From Bible Encyclopedia
(1) The fourth son of Ham (Genesis 10:6). His descendants were under a curse in consequence of the transgression of his father (Genesis 9:22-27). His eldest son, Zidon, was the father of the Sidonians and Phoenicians. He had eleven sons, who were the founders of as many tribes (Genesis 10:15-18).
(2) The country which derived its name from the preceding. The name as first used by the Phoenicians denoted only the maritime plain on which Sidon was built. But in the time of Moses and Joshua it denoted the whole country to the west of the Jordan and the Dead Sea (Deuteronomy 11:30). In Joshua 5:12 the LXX. read, “land of the Phoenicians,” instead of “land of Canaan.”
The name signifies “the lowlands,” as distinguished from the land of Gilead on the east of Jordan, which was a mountainous district. The extent and boundaries of Canaan are fully set forth in different parts of Scripture (Genesis 10:19; Genesis 17:8; Numbers 13:29; Numbers 34:8).
The Language of Canaan
Mentioned in Isaiah 19:18, denotes the language spoken by the Jews resident in Palestine. The language of the Canaanites and of the Hebrews was substantially the same. This is seen from the fragments of the Phoenician language which still survive, which show the closest analogy to the Hebrew. Yet the subject of the language of the “Canaanites” is very obscure. The cuneiform writing of Babylon, as well as the Babylonian language, was taught in the Canaanitish schools, and the clay tablets of Babylonian literature were stored in the Canaanitish libraries. Even the Babylonian divinities were borrowed by the Canaanites.
The descendants of Canaan, the son of Ham. Migrating from their original home, they seem to have reached the Persian Gulf, and to have there so-journed for some time. They thence “spread to the west, across the mountain chain of Lebanon to the very edge of the Mediterranean Sea, occupying all the land which later became Palestine, also to the north-west as far as the mountain chain of Taurus. This group was very numerous, and broken up into a great many peoples, as we can judge from the list of nations (Genesis 10), the 'sons of Canaan.'” Six different tribes are mentioned in Exodus 3:8, Exodus 3:17; Exodus 23:23; Exodus 33:2; Exodus 34:11. In Exodus 13:5 the “Perizzites” are omitted. The “Girgashites” are mentioned in addition to the foregoing in Deuteronomy 7:1; Joshua 3:10.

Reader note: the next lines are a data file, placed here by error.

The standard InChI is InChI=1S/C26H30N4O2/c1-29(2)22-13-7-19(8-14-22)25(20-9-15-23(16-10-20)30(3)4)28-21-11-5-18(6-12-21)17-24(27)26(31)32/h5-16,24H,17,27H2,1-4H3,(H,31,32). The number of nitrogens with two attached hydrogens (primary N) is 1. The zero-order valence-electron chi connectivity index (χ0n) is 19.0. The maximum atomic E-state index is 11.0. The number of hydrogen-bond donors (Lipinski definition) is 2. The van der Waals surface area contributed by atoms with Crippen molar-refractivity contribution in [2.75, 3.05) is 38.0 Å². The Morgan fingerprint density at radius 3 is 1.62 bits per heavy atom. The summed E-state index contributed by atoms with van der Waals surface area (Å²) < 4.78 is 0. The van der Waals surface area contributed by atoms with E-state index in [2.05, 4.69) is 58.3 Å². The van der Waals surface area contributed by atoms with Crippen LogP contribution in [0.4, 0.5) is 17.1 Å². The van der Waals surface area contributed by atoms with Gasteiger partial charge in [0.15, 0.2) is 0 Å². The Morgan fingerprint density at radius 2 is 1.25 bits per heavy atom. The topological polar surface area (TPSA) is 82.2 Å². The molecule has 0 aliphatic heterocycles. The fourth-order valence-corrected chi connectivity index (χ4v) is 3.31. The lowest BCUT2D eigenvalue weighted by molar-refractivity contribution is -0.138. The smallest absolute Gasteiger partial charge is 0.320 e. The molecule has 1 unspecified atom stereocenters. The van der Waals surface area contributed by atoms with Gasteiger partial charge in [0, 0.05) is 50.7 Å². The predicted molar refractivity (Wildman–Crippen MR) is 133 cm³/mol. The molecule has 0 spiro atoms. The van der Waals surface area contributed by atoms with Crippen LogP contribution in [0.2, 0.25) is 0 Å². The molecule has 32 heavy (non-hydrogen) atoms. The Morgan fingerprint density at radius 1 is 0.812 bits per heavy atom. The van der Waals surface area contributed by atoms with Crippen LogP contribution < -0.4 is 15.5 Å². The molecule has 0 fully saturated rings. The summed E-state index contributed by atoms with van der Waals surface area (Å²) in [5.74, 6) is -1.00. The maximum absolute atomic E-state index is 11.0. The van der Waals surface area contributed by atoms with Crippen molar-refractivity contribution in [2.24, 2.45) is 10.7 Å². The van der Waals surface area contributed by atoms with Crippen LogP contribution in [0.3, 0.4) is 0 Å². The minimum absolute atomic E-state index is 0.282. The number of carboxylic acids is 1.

The “Canaanites,” as distinguished from the Amalekites, the Anakim, and the Rephaim, were “dwellers in the lowlands” (Numbers 13:29), the great plains and valleys, the richest and most important parts of Palestine. Tyre and Sidon, their famous cities, were the centres of great commercial activity; and hence the name “Canaanite” came to signify a “trader” or “merchant” (Job 41:6; Proverbs 31:24, lit. “Canaanites;” compare Zephaniah 1:11; Ezekiel 17:4). The name “Canaanite” is also sometimes used to designate the non-Israelite inhabitants of the land in general (Genesis 12:6; Numbers 21:3; Judges 1:10).
The Israelites, when they were led to the Promised Land, were commanded utterly to destroy the descendants of Canaan then possessing it (Exodus 23:23; Numbers 33:52, Numbers 33:53; Deuteronomy 20:16, Deuteronomy 20:17). This was to be done “by little and little,” lest the beasts of the field should increase (Exodus 23:29; Deuteronomy 7:22, Deuteronomy 7:23). The history of these wars of conquest is given in the Book of Joshua. The extermination of these tribes, however, was never fully carried out. Jerusalem was not taken till the time of David (2 Samuel 5:6, 2 Samuel 5:7). In the days of Solomon bond-service was exacted from the fragments of the tribes still remaining in the land (1 Kings 9:20, 1 Kings 9:21). Even after the return from captivity survivors of five of the Canaanitish tribes were still found in the land.
In the Tell-el-Amarna tablets Canaan is found under the forms of Kinakhna and Kinakhkhi. Under the name of Kanana the Canaanites appear on Egyptian monuments, wearing a coat of mail and helmet, and distinguished by the use of spear and javelin and the battle-axe. They were called Phoenicians by the Greeks and Poeni by the Romans. By race the Canaanites were Semitic. They were famous as merchants and seamen, as well as for their artistic skill. The chief object of their worship was the sun-god, who was addressed by the general name of Baal, “lord.” Each locality had its special Baal, and the various local Baals were summed up under the name of Baalim, “lords.”